Will a band ever beat the Beatles?

John Lennon

Laut.de biography

John Lennon

"Christianity will go away. I don't need to say anything about that. I'm right and it will show that I'm right Right now we are more popular than Jesus Christ."

These words by Lennon hit the USA like a bomb in the summer of 1966. For the first time in their career, the Beatles have to deal with harsh criticism and even hatred. Tensions between the members, which have been subliminal for some time, are growing rapidly.

It's the beginning of the end. Lennon is fed up with following management instructions, singing songs like "Yesterday" or performing in front of crowds that are screeching so loudly that even the band on stage doesn't even notice they're playing. Although the Beatles continued to make music together until 1969, including the albums with which they finally went down in history, Lennon is increasingly emancipating himself from the most popular and successful band of all time.

Born on October 9, 1940, he may not be the oldest of the group (drummer Ringo Starr is a few months older), but is seen as their leader - although Paul McCartney has an equal share in the Beatles' success and musical quality. While McCartney is seen as a good son-in-law, Lennon represents the edgy, rugged and unconventional. A personal attitude that comes to the fore more and more.

In the autumn of 1966 he appeared as Private Gripweed in Richard Lester's anti-war satire "How I Won The War" (filmed in Spain and the Lüneburg Heath). At the same time, he met the Japanese artist Yoko Ono, who lives in New York, at an exhibition in London - it is not love at first sight, but it is the reason to separate from his wife Cynthia (and son Julian).

In 1968 Lennon took a political stance with the song "Revolution": Yes, I am for revolutions, but against violence. Shortly afterwards he caused a stir with the album "Two Virgins," less because of the content, a collage of electronic sounds and screeching Onos created in one night, but because of the cover, on which the couple stood, hugged, looked at the camera and is photographed stark naked. After lengthy negotiations with the record company, it finally hits the market - but it's only available under the counter and wrapped in brown paper. In October 1968, the discovery of a few grams of hashish in a police search of Lennon's apartment also caused negative headlines. The court ruling is mild, but the trial negatively affects the public perception of the couple, particularly the character Onos.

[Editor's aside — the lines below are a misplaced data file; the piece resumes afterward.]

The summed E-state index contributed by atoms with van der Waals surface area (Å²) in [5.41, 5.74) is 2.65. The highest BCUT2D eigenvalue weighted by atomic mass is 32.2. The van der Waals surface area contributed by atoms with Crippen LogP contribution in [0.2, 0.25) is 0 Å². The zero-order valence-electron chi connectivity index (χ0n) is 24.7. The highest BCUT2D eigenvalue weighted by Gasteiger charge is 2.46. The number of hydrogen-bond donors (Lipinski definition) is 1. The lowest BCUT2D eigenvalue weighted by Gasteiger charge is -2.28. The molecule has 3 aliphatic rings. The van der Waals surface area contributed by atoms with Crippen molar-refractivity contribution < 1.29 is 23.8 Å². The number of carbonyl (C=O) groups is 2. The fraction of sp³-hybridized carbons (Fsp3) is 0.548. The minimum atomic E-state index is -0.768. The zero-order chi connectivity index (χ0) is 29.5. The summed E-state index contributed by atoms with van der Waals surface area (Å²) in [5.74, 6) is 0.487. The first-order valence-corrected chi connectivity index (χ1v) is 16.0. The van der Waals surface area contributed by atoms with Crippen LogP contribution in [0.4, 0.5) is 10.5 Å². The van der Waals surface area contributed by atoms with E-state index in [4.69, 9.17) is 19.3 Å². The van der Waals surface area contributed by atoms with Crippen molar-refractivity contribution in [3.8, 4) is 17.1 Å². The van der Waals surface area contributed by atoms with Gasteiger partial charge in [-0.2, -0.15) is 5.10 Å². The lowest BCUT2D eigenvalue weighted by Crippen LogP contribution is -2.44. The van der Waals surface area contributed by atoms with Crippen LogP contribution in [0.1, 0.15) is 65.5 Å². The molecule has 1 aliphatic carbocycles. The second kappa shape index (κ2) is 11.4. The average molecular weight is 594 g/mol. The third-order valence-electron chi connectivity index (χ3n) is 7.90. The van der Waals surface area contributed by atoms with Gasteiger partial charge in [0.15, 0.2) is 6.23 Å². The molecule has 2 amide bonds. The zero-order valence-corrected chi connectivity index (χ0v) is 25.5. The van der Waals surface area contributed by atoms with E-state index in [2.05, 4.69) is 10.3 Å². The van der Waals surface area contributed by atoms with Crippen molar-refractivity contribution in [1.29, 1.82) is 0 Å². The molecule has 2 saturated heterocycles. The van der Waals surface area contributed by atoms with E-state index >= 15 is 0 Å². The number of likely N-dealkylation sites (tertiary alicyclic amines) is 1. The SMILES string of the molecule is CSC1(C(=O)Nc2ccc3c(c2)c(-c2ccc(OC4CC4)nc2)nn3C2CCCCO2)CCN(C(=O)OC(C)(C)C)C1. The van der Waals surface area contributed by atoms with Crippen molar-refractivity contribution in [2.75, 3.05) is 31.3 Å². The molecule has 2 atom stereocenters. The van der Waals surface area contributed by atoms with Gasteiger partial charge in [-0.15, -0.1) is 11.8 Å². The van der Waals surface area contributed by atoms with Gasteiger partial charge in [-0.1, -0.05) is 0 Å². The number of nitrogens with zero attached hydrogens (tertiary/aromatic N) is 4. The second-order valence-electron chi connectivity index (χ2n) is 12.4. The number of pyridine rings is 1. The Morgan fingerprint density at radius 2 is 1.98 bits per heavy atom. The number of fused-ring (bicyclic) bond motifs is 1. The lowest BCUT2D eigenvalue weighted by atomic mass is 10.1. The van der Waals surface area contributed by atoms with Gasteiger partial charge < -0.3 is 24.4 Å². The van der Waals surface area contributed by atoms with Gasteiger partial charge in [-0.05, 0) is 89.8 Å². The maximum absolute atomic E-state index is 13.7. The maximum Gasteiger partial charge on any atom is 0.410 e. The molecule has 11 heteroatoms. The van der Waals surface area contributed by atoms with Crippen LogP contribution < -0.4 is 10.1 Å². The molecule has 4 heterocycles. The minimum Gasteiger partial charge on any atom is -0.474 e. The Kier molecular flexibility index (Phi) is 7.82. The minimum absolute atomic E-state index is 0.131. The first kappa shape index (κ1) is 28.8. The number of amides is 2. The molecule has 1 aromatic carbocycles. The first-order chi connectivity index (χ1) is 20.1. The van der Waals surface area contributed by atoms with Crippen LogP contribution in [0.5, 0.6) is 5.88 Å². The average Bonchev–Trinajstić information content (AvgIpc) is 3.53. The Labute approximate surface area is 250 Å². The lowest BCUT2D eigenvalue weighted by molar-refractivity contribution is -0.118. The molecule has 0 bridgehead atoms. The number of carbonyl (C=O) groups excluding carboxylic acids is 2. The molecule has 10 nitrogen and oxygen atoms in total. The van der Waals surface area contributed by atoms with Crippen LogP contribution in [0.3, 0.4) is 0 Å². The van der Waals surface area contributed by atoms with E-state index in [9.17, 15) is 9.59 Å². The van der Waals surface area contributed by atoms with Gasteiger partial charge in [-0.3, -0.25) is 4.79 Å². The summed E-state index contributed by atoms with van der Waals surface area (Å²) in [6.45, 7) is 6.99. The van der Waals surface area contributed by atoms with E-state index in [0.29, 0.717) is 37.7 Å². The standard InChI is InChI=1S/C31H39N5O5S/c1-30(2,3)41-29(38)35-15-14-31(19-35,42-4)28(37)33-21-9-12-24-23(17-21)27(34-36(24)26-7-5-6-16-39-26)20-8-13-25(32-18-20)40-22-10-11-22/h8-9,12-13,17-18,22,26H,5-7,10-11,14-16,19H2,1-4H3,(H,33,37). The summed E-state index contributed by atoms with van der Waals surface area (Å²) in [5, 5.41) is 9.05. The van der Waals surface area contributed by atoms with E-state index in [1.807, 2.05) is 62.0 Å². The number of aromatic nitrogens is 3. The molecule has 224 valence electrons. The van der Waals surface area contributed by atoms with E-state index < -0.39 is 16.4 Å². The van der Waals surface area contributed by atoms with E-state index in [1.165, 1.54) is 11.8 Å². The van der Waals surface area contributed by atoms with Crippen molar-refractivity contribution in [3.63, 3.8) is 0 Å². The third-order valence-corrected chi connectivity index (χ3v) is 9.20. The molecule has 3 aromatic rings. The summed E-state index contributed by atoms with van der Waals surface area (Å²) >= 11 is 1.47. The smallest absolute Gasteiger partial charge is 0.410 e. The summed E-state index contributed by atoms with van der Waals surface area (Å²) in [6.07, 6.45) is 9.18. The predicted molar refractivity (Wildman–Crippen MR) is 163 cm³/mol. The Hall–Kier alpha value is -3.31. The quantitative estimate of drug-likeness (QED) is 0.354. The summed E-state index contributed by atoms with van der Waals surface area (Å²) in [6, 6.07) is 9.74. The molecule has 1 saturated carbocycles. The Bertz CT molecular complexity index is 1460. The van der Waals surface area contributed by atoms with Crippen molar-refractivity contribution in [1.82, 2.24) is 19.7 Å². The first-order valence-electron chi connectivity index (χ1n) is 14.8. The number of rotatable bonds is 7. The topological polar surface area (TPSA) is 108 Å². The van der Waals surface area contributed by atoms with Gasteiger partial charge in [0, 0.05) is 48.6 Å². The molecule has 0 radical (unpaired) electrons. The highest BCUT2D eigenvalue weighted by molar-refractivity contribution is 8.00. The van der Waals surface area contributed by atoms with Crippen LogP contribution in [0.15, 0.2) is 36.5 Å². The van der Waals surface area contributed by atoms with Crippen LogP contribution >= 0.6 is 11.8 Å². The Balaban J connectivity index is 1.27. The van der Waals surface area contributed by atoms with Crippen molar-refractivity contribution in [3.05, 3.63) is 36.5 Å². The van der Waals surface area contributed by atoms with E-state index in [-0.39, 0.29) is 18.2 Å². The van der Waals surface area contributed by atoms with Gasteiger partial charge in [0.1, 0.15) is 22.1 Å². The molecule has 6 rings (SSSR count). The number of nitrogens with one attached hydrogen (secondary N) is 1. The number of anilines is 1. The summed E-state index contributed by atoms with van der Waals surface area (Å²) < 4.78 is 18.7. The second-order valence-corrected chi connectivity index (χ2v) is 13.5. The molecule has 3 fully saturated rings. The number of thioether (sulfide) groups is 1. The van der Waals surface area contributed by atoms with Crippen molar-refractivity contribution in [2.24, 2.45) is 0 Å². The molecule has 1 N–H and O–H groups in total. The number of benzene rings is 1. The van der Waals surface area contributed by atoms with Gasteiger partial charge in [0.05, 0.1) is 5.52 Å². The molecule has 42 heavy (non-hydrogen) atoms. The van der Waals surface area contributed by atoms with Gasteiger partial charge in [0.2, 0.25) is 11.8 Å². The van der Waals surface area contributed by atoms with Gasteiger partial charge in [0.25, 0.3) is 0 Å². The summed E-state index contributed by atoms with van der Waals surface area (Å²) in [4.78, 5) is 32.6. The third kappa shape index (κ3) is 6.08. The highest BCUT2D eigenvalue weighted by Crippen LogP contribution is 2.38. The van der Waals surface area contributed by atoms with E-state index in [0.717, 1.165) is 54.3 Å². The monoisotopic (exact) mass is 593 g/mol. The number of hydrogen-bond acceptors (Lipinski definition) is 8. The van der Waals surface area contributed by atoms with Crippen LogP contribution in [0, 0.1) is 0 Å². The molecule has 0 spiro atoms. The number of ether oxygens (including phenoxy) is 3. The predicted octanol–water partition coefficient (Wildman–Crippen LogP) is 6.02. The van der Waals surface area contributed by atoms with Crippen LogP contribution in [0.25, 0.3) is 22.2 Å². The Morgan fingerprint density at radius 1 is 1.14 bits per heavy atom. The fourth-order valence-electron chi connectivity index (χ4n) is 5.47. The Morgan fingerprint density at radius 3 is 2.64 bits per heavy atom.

Their unannounced wedding in Gibraltar in March 1969 represented the final turning point. Their honeymoon turns into a media event: Sitting in bed, they organize "bed-ins" in various cities with which they want to promote world peace. Surrounded by the press, the song "Give Peace a Chance" comes into being in Montreal, which becomes the anthem of the peace movement and Lennon chooses one of its main characters. The first appearance of the Plastic Ono Band in Toronto in September means the de facto end of the Beatles - even if the official announcement comes a few months later.

Freed from the ballast of his role, Lennon first devotes himself to himself, his childhood and his years with the Beatles. The musical result is called "Plastic Ono Band" (1970). The minimalist pieces, almost primitively produced by Phil Spector, are the best that Lennon will ever write without McCartney, a person who screams out anger and despair in order to find a new meaning in life: "I don't believe in Beatles / I just believe in me, Yoko and me / The dream is over"It says at the end of" God. "At the same time, the Dylanesque" Working Class Hero "proves with its last lines"A working class hero is something to be / If you want to be a hero then just follow me"that Lennon is too busy with himself to see what is really going on in the world.

In contrast to his former colleagues, his first solo work is received very cautiously. The follow-up project in 1971 is called "Imagine" and is much more commercial, but less meaningful. With the soapy "Imagine" and "Jealous Guy", however, it contains his two greatest solo successes.